The Berry Patch keeps strawberry plantings for three to four years. Right after they tear strawberries out, they plant yellow mustard. At full bloom, they flail cop, immediately till, roll and irrigate to seal in the mustard’s allelopathic properties. The goal is to biofumigate soil-borne strawberry diseases. Dean: “It works wonderfully well. We can plant strawberries the next year.”

The Berry Patch recently replaced full sized cherries with dwarf cherries for U-pick. Varieties they are trying include Montmorency, Valentine and Jubilee.

Lee attended a conference and learned about the Rotating Cross-Arm trellis system for blackberries. This system allows trellised blackberries to be rotated down in the fall so they can be winter protected with Reemay. Fruit is getting trained to all be on the north side of the trellis for sun protection, and so harvesting and spraying can happen all on one side.

Dean sampled Honeycrisp apples when they were first released: “I had one taste and bought 500 plants.” He was told they couldn’t grow south of Minnesota but has had grown and sold a lot of Honeycrisp apples over the lat twelve years. “They are a variety that couldn’t be grown organically in Iowa,” said Dean. “They are susceptible to everything.”RS35263_IMG_8549-lpr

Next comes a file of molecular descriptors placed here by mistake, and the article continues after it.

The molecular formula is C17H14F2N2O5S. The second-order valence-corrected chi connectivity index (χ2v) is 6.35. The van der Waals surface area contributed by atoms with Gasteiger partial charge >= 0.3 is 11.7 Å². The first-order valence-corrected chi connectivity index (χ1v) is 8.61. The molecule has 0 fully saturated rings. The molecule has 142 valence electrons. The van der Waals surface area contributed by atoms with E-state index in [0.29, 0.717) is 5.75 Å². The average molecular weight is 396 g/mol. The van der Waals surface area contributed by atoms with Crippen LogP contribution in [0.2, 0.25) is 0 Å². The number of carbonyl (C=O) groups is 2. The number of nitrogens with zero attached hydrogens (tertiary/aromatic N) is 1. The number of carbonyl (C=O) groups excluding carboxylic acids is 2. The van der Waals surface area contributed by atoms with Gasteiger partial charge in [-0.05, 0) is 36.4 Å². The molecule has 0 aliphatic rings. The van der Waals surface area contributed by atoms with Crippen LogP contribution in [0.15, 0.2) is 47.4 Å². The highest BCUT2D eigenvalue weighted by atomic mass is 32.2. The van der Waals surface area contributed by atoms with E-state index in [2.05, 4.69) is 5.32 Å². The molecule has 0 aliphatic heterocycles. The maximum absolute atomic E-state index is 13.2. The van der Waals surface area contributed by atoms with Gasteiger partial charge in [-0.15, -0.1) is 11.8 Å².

The Berry Patch charges the same price for U-pick apples as the ones they sell in their farm stand. Dean: “We lose a lot of fruit to damage and sampling with U-pick. If you haven’t had an apple straight from the tree, you don’t know what you are missing. Store apples are generally picked 10-14 days before they are fully ripe so they will store better.”

Judy talked about marketing techniques. U-pick is their main market. “We enjoy it,” said Judy. “It is wonderful to see families out here enjoying the farm.” She cautioned it isn’t suitable for every farm. Judy, a former preschool teacher, has a wealth of patience and kindness, something important for a U-pick operation.

In addition to U-pick, The Berry Patch has an on-farm stand. If produce is sold beyond the farm it remains in the local market. This allows The Berry Patch to grow fruit for flavor and freshness. Since crops like berries are not shelf stable at all, the taste of local berries is quite contrasting to berries selected for shelf life and ability to endure transport. For instance, the Henry’s most popular strawberry is Honeoye. This berry gets asked for by name, but would never withstand a cross country commute to buyer’s hands.


Local markets The Berry Patch sells to include Farm to Folk, multiple farmers markets, Iowa Food Cooperative and Wheatsfield Coop. Judy has formed a lot of good relationships with customers at farmers markets, and said relationships with market managers are important as well. For instance, the Ames Farmers Market lets her close up shop when she sells out, rather than sit for a morning with nothing to sell.

If you have not had a chance to pick-your-own at the Berry Patch, it is worth a trip. Not only will you leave with delicious fruit: you will have had the pleasure of meeting a very kind family that is also very proficient at growing fruit in Iowa.